On September 9th I raced my most important race of 2012 – Ironman Wisconsin. I devoted the entire year to this race and all my workouts and races were planned with this race in mind. After 27 years of racing triathlons I have concluded that I am not that great at the Ironman distance races. The bike portion (my weakness) of Ironman represents about 2% more of the race than the Olympic distance races. But I was going to embrace the challenge and as they say in Vegas, I was all in.
My primary goal was to win one of the 3 qualifying slots for the Hawaiian Ironman. My ultimate goal was to win my age group. The best I’ve ever done at an Ironman was a 5th place podium finish at Ironman Coeur d’Alene in 2007. I did the inaugural Ironman Wisconsin in 2002 and placed 6th out of 243 men in the 40-44 age group in 10:19:40. To aim to win was bold, but it would not happen unless I believed it could be done.
The weather on race day was clear and sunny, but fairly cool with a high temperature of 70. That sounds good, but I was hoping for something warmer. I usually race pretty well in hot conditions as some of the bigger guys suffer a bit more in the heat. Oh well, at least, it was a beautiful day.
The 2.4 mile swim was in Lake Monona. The swim is very spectator friendly. People line up on the elevated Monona Terrace for a great vantage point. It really is a beautiful scene for the athletes and spectators, alike. The water temperature was 74 degrees. I actually got a little sweaty by the end of the swim because of my wetsuit, but I felt comfortable and in control for the entire swim. This was my 14th career Ironman race and I typically get a minor calf cramp with such a long swim, but not on this day. The swim went great and I came out of the water in 1:03:47, good for 13th place. In 2002 I swam 1:00:22 so I was very pleased with only losing 3 minutes over 10 years.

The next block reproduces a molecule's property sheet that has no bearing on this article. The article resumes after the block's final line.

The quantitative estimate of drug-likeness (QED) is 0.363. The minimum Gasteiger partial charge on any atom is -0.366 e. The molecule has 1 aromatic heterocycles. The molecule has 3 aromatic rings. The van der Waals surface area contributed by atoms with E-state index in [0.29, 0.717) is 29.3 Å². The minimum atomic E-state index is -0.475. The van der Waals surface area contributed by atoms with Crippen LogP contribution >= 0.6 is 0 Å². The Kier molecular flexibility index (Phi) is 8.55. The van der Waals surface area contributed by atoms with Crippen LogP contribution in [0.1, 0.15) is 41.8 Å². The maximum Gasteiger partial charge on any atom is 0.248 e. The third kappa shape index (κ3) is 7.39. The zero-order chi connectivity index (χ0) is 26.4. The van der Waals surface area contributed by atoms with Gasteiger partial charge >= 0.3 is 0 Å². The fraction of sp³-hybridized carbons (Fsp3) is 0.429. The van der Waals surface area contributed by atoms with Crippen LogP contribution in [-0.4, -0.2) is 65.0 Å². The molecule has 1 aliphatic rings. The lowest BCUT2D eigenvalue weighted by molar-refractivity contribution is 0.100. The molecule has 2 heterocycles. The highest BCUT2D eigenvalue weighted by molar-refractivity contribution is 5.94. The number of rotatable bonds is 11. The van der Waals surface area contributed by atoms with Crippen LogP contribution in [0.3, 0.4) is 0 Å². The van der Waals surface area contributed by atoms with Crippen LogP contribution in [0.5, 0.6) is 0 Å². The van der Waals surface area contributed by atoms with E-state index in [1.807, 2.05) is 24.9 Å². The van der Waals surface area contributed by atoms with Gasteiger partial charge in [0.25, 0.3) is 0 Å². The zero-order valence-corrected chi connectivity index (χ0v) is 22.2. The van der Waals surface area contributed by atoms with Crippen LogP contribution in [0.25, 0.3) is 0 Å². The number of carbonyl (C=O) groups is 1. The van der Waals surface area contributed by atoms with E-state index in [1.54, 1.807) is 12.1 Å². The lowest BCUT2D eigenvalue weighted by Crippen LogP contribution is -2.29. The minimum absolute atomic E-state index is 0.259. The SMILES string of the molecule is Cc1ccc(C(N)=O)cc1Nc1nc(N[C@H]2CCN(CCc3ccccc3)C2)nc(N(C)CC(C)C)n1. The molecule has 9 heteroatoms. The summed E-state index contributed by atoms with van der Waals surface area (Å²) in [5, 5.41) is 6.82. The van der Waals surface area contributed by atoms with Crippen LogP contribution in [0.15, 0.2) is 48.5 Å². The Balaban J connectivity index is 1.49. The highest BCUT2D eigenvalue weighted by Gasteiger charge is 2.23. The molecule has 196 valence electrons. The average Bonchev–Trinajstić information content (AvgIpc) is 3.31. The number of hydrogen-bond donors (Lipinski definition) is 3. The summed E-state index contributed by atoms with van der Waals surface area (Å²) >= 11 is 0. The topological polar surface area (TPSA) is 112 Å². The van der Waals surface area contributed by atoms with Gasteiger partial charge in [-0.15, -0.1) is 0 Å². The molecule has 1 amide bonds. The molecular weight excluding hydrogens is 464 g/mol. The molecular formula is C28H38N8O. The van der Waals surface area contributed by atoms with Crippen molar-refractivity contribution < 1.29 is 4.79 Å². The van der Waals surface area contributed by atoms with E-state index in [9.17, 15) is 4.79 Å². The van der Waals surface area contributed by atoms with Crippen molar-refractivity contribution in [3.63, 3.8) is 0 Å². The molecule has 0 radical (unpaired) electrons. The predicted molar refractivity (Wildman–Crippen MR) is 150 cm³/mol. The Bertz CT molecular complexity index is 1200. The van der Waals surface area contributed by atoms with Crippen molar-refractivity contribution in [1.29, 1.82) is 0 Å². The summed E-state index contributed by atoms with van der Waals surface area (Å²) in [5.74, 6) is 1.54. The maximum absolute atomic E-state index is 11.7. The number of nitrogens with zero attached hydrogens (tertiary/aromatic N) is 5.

The transition run (T1) to the bikes is really cool. From the water’s edge we run up a circular parking helix 4 stories to the top of the parking garage where the bikes are parked. The crowd lines both sides of the helix so it is really exciting to be cheered on by a few thousand people. Before I knew it I was on the 112 mile bike course. Out hotel was at mile 2. My wife, Laurie, and my Mom were there on the side of the road to cheer for me so that was an especially big boost. They are the 2 most important people in my life so I was very pumped for a good ride.